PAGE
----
A hiker who got lost in a snowstorm on the perilous Pacific Crest Trail in Oregon says he wouldn’t have lived another night if deputies didn’t answer his desperate call for help.
Robert Campbell, of Philadelphia, was rescued by two Marion County Sheriff’s deputies Friday, a day after the first winter storm of the year buried the trail he had been traversing. He was soaked, freezing and curled up in his wet sleeping bag in the shelter of a pit toilet. Part of his feet and toenails had turned blue.
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“You count your blessings,” the 50-year-old told the Salem Statesman Journal on Saturday. “You thank your lucky stars. Not to be overly dramatic, because people have been through much worse, I’m sure, but I wouldn’t have survived another night. I’m convinced of that.”
Campbell warming up after Marion County Sheriff’s deputies rescued him Friday. (Marion County Sheriff’s Office via AP)
Campbell set out on the famed trail near the Mexican border in early May with plans to trek all the way to the Canadian border some 2,650 miles away.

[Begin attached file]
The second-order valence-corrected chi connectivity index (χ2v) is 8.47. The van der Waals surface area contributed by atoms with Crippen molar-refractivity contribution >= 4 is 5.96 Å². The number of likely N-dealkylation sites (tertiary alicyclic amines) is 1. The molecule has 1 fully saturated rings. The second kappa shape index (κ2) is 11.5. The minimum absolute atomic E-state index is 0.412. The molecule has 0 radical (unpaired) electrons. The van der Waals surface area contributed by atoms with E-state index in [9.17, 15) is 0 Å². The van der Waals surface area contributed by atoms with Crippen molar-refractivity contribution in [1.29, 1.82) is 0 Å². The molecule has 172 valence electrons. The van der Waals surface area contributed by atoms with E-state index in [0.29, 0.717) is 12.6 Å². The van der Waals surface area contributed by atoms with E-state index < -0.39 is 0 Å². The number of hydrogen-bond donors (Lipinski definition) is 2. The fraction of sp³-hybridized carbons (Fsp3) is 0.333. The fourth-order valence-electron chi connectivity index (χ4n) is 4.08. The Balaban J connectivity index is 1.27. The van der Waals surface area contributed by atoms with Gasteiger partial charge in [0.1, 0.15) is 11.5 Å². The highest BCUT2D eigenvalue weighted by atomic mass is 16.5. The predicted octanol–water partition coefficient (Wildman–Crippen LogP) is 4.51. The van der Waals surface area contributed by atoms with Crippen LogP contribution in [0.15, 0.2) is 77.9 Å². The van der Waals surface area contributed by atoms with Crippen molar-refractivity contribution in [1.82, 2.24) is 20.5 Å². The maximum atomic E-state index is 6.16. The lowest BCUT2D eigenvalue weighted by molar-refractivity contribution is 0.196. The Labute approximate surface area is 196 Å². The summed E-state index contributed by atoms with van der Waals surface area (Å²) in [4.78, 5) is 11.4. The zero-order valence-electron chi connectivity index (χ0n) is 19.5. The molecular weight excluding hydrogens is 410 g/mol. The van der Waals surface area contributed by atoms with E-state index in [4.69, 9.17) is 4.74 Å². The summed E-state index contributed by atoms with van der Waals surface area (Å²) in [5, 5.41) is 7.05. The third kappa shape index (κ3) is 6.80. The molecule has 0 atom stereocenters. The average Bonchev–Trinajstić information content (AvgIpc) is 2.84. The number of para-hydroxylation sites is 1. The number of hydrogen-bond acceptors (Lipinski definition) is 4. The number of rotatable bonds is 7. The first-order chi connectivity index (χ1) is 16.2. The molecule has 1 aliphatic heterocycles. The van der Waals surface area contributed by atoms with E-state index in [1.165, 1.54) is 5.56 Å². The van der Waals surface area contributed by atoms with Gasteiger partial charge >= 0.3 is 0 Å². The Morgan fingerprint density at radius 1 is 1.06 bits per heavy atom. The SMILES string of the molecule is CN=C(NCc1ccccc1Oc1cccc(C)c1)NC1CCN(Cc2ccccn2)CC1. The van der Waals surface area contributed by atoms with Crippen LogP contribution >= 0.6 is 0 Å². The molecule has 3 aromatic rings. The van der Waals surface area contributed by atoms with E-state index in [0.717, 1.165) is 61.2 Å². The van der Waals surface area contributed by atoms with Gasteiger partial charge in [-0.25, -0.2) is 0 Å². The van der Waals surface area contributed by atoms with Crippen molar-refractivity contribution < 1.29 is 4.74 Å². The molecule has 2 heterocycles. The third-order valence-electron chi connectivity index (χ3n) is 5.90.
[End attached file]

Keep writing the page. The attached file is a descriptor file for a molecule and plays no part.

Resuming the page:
But, Campbell encountered trouble Wednesday night when snow began to fall. By Thursday, the snow had buried the trail. Not even a navigational smartphone app was able to keep him from straying miles off the trail and into a boulder field.
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“You just know, if anything happens, I’m dead,” Campbell told the paper. “No one’s going to find me until spring.”
Many hikers have died trying to navigate the treacherous trail in similar conditions.
In 2017, the body of Chaocui Wang, who had quit her job in Shanghai, China, to hike the trail, turned up in a creek made swift by melting snowpack. In February, another hiker died after falling on ice. A falling tree killed a German hiker this year as well.
Campbell acknowledged the danger he faced and called 911 on Thursday. But, the call dropped partway through and he lost his phone signal. The Marion County Sheriff’s Office deployed a search-and-rescue team to find him after the distress call.
Meanwhile, Campbell said he trudged into an empty campground and found the only available shelter: a pit toilet. Cold and wet, he waited. Friday afternoon, rescuers passed the campground and finally found his footprints.
“I really think I owe them my life because … I couldn’t have made it another night,” Campell told The Associated Press from his motel room in Oregon. “My sleeping bag and tent are just completely soaked and probably ruined and I have no dry clothes.”
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But, Cambell said his adventure wasn’t finished yet, declaring, “Canada or bust.”
“I’m going to be doing it a lot more smartly,” he told The AP. “Any chance of snow, I’m not going to even mess around with it.”
The Associated Press contributed to this report.